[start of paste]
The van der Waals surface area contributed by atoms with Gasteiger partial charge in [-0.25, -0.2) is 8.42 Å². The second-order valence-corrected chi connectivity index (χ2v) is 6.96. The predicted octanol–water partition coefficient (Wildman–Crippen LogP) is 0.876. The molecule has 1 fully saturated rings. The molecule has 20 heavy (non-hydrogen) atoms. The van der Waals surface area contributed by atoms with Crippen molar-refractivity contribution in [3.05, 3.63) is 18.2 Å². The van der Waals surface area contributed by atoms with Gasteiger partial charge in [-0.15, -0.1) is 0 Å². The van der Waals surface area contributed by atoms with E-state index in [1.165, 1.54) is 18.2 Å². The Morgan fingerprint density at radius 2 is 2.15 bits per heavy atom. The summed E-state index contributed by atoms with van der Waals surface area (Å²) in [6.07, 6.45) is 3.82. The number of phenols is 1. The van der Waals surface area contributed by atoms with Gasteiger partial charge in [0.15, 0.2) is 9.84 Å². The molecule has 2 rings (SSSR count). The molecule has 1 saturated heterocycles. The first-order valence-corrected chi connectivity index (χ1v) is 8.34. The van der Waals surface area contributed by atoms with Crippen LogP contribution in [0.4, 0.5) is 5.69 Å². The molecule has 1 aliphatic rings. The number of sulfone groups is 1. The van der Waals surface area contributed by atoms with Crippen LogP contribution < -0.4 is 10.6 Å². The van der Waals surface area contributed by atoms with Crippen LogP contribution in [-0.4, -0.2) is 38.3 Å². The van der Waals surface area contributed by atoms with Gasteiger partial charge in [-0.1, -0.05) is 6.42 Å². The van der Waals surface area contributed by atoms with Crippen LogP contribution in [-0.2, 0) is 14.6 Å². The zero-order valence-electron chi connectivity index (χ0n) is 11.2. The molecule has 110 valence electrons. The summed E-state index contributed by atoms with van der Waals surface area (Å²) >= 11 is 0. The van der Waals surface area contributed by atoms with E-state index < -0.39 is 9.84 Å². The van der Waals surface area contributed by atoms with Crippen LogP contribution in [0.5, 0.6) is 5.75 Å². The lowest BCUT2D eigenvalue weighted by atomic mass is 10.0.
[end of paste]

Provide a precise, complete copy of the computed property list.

The van der Waals surface area contributed by atoms with Gasteiger partial charge in [-0.25, -0.2) is 8.42 Å². The second-order valence-corrected chi connectivity index (χ2v) is 6.96. The predicted octanol–water partition coefficient (Wildman–Crippen LogP) is 0.876. The molecule has 1 fully saturated rings. The molecule has 20 heavy (non-hydrogen) atoms. The van der Waals surface area contributed by atoms with Crippen molar-refractivity contribution in [3.05, 3.63) is 18.2 Å². The van der Waals surface area contributed by atoms with Gasteiger partial charge in [-0.15, -0.1) is 0 Å². The van der Waals surface area contributed by atoms with E-state index in [1.165, 1.54) is 18.2 Å². The Morgan fingerprint density at radius 2 is 2.15 bits per heavy atom. The summed E-state index contributed by atoms with van der Waals surface area (Å²) in [6.07, 6.45) is 3.82. The number of phenols is 1. The van der Waals surface area contributed by atoms with Gasteiger partial charge in [0.15, 0.2) is 9.84 Å². The molecule has 2 rings (SSSR count). The molecule has 1 saturated heterocycles. The first-order valence-corrected chi connectivity index (χ1v) is 8.34. The van der Waals surface area contributed by atoms with Crippen LogP contribution in [0.4, 0.5) is 5.69 Å². The molecule has 1 aliphatic rings. The number of sulfone groups is 1. The van der Waals surface area contributed by atoms with Crippen LogP contribution < -0.4 is 10.6 Å². The van der Waals surface area contributed by atoms with Crippen LogP contribution in [-0.4, -0.2) is 38.3 Å². The van der Waals surface area contributed by atoms with Gasteiger partial charge in [-0.1, -0.05) is 6.42 Å². The van der Waals surface area contributed by atoms with Crippen LogP contribution in [-0.2, 0) is 14.6 Å². The zero-order valence-electron chi connectivity index (χ0n) is 11.2. The molecule has 110 valence electrons. The summed E-state index contributed by atoms with van der Waals surface area (Å²) >= 11 is 0. The van der Waals surface area contributed by atoms with E-state index < -0.39 is 9.84 Å². The van der Waals surface area contributed by atoms with Crippen LogP contribution in [0.5, 0.6) is 5.75 Å². The lowest BCUT2D eigenvalue weighted by atomic mass is 10.0.